To be sedated, handled with fingers,
the fear conquered and the animal harmless
like the ordinary orchids in the greenhouse,
its body just another thing to be tampered with.
I think of the young zoologist, his first time
in the field, lab work and books behind him,
hands calloused from too many chemicals.
How his body shudders now, this moment
with the animal of his wildest dreams.
It could be a lion, rhino, some poisonous snake.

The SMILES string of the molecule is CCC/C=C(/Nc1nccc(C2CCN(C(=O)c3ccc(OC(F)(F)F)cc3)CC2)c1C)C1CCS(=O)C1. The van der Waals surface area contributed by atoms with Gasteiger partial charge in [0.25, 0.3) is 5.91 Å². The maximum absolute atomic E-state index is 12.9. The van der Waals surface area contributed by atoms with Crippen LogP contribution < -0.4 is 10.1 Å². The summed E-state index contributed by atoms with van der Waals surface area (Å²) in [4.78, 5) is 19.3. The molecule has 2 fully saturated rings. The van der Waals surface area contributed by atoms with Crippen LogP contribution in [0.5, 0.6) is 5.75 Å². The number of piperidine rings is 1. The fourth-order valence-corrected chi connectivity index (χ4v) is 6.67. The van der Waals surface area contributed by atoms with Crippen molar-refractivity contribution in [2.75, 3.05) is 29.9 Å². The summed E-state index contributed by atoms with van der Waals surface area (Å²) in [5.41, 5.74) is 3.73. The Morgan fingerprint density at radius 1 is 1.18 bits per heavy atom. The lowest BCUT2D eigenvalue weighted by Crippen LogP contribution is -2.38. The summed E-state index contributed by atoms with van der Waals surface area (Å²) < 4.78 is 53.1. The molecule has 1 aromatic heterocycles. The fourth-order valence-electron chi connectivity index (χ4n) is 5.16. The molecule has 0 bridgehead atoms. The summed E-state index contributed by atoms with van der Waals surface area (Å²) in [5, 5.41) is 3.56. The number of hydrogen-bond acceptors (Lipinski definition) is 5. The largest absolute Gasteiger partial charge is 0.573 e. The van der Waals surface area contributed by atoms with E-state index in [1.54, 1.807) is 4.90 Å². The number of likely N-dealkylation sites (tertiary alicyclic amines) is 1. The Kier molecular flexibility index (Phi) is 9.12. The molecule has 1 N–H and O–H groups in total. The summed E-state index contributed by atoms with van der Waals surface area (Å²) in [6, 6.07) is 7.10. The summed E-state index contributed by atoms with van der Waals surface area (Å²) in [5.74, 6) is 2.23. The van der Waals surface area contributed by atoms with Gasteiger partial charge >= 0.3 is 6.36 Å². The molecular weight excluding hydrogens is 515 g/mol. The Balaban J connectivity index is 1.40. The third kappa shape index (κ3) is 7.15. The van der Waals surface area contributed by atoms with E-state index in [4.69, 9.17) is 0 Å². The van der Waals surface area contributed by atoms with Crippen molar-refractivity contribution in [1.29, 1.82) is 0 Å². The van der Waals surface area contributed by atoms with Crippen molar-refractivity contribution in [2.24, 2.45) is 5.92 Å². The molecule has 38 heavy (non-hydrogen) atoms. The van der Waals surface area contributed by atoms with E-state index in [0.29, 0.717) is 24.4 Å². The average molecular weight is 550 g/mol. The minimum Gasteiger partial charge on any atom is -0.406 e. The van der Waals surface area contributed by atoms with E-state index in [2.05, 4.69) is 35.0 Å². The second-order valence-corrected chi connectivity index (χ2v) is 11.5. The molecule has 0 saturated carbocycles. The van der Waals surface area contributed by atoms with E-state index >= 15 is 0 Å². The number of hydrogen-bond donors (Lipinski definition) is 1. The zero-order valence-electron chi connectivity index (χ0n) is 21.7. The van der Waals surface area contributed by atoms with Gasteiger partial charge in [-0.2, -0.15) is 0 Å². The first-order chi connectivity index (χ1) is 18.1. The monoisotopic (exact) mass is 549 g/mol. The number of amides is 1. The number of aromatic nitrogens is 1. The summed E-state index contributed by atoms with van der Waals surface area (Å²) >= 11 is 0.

It really doesn’t matter. He is caught
in this moment of pure closeness. He holds its paws,
hooves, wings, the pointed and useless fangs,
rough but firm like his grandmother’s hands,
as during that first trip to the zoo one summer,
a long time ago, before he forgot how
the sun exposes everything, alights gently
on the living, or the dead, and how everything ends up
being touched, even the fierce ones, even this animal—
for now familiar, for now almost like family.